TAG Oil Blog

Light oil discovery at Sidewinder.

Posted by Kris Clark on Sep 28, 2010 10:51:00 PM
Cementing our surface casing
Cementing our surface casing

We're quite pleased to see the results of our new light oil discovery. We drilled to a depth of 1,610 meters and hit 14 meters of net sandstone pay in the Mt. Messenger Formation. The well tested at a stabilized rate of 8.5 mmcf/d plus 44 bbl/d of oil for a total 1,461 boe/d.

And electric logs indicate excellent reservoir qualities, with average porosities of 22.5% and oil saturations of 60%.

We’ll do further testing with a couple delineation wells down-dip from the crest of the structure. Also looking at options to tie in the well…maybe build a 3 kilometre pipeline to a Vector-operated 26” trunk line. But all in all, a very exciting day for all of us here at TAG.

Topics: Mt. Messenger, Announcements, Sidewinder Discovery, PEP 38748

Busy and productive day with the guys from BJ.

Posted by Kris Clark on Sep 27, 2010 10:44:00 PM
2000 horsepower pumps
Three of the five 2000 horsepower pumps we had hooked up. 10,000 HP, baby!
Command Centre
Inside the command centre, Big Gerry from Houston ran the BJ show. We're buying the whole BJ crew beers tonight.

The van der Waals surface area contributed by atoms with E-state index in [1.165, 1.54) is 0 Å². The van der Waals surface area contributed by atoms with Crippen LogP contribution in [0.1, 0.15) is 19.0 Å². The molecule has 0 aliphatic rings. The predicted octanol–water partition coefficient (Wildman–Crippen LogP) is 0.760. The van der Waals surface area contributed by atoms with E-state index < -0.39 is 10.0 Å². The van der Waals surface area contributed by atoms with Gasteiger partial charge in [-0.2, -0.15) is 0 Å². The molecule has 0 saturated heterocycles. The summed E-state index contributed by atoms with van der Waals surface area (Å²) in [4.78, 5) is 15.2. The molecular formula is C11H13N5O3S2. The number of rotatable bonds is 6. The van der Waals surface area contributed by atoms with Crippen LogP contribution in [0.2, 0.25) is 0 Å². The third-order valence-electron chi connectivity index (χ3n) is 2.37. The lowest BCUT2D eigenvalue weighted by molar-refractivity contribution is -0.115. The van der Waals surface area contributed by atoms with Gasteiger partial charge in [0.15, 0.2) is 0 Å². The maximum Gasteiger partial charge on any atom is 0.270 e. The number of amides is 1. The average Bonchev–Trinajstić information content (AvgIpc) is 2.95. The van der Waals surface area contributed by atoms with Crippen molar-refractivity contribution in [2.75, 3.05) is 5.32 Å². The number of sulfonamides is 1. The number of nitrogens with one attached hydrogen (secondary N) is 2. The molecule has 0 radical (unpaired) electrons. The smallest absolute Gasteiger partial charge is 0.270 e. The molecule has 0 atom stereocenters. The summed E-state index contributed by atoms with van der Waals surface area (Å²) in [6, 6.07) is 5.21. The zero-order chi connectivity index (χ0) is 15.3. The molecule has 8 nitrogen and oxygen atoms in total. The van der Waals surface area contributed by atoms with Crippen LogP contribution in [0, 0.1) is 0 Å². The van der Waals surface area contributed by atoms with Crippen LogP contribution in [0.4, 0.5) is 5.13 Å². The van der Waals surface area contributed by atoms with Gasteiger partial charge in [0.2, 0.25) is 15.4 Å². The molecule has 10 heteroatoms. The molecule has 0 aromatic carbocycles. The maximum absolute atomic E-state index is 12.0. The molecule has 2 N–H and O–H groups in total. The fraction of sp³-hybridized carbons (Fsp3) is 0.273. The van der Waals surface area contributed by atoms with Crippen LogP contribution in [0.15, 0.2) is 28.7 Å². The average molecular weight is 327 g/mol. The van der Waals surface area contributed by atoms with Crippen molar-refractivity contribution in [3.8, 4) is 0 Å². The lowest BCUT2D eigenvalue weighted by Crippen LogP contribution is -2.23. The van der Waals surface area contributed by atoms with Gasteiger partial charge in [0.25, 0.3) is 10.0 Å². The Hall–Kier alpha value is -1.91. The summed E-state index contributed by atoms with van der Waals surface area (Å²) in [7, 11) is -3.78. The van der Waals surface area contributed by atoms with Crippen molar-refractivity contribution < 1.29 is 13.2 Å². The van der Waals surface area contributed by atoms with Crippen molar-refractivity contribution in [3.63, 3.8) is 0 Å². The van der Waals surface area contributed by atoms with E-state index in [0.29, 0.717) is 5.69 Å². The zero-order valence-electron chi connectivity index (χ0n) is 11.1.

BJ's Command Centre
BJ's command centre - fed data via satellite to HQ in Singapore, where proceedings were also monitored by BJ experts in real time.

"Big Wells Keep on Turning"….

Posted by Kris Clark on Sep 26, 2010 10:43:00 PM
Nice international E&P sector piece just came across the wire from Wellington West Research, highlighting TAG’s business and exploration model.

Sidewinder-1 and Cheal-B3 operations going strong.

Posted by Kris Clark on Sep 21, 2010 10:38:00 PM


Cheal B3
Cheal-B3, now disconnected from all flow lines and ready for Ensign 6 to move over top. Note protective metal cages over B2 and B1, behind B3.
Prepping the drill
Prepping to drill out the main hole at Sidewinder-1

Topics: Mt. Messenger, Cheal Oil Field, Sidewinder Discovery, drilling, PEP 38748

We should be working over Cheal-B3 by tomorrow if not earlier.

Posted by Kris Clark on Sep 20, 2010 10:27:00 PM
The servicing rig